Jul 182010
 
U of Utah Hospital Ad: Twitter, Facebook, YouTube
Image by djwaldow via Flickr

Businesses both big and small are flocking to social media platforms such as Twitter, Facebook, YouTube and Foursquare. The fact is that a presence on these platforms not only allows companies to engage in conversations with consumers, but also serves as an outlet to drive sales through deals and coupons. And while major brands like Starbucks, Virgin, and Levi’s have been participating in the social web for some time now, the rate of adoption among small businesses is increasing too. According to a recent University of Maryland study, social media adoption by small businesses has doubled from 12% to 24% in the last year. But as these businesses look to Facebook and Twitter to connect with customers, many are finding that some strategies work and some do not produce results. We’ll be exploring these questions at a panel on Social Media and Businesses at our Social Currency CrunchUp on July 30. We’ve found some local and national businesses using social media effectively, ranging from Levi’s to a creme brulee cart, whose case studies are below.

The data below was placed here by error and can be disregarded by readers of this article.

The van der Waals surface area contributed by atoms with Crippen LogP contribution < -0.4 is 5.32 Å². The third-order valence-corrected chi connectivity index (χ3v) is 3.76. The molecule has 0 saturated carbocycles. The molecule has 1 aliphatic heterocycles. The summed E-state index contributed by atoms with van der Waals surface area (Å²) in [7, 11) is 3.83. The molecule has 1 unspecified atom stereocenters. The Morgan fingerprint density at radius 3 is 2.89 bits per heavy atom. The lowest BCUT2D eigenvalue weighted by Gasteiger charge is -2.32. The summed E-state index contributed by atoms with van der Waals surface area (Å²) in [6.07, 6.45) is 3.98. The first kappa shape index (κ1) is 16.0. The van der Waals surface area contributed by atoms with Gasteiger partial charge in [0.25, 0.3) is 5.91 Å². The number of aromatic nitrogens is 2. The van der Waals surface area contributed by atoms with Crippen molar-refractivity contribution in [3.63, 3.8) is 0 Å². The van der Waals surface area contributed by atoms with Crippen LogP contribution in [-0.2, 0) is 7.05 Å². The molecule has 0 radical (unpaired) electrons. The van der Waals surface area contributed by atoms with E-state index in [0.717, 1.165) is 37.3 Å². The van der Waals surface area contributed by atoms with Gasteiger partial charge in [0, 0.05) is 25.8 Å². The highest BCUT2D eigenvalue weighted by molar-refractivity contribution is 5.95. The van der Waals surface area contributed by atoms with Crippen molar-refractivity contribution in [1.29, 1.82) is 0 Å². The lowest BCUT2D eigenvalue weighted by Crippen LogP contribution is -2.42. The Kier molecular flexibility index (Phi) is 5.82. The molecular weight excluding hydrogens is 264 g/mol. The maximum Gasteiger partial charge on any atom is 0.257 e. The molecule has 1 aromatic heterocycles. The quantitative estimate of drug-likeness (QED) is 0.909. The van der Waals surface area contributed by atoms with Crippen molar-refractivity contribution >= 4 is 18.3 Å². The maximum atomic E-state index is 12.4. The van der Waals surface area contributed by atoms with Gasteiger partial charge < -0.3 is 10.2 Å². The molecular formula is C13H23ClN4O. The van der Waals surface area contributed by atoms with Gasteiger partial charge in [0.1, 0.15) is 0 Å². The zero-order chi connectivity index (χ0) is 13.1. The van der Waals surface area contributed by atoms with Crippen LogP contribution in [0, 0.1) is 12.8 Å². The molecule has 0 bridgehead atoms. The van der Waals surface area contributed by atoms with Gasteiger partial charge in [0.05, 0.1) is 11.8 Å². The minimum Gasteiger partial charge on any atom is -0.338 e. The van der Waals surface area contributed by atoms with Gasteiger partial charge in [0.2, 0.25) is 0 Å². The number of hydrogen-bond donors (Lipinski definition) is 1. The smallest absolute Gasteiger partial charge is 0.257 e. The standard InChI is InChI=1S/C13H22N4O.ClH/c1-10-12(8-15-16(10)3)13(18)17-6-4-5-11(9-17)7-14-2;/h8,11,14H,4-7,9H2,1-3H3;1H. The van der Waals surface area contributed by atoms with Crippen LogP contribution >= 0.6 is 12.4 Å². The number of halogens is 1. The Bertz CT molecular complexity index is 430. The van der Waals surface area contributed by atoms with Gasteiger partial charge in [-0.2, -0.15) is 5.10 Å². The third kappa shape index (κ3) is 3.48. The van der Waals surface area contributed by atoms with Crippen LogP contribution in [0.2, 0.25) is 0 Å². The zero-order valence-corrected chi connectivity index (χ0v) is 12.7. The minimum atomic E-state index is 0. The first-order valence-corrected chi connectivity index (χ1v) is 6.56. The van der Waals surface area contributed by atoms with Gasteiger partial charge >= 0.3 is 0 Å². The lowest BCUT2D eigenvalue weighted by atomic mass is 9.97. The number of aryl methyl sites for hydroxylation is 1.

The Creme Brulee Man: Food from street carts have become a foodie favorite for San Franciscans. Food carts travel from neighborhood to neighborhood, offering their delicacies to a range of local foodies. But without a set location, how do these carts let consumers know where they will be? Well, through Twitter of course. Curtis Kimball, the man behind the enormously popular Creme Brulee Cart in San Francisco, has quickly amassed over 12,000 followers in a little over a year. He knows that most of his business comes from people who follow him on Twitter because Twitter is the only way you can find the cart’s location for the day, says Kimball, a former construction worker turned creme brulee expert. “It gives people a valid reason to follow me,” he says.

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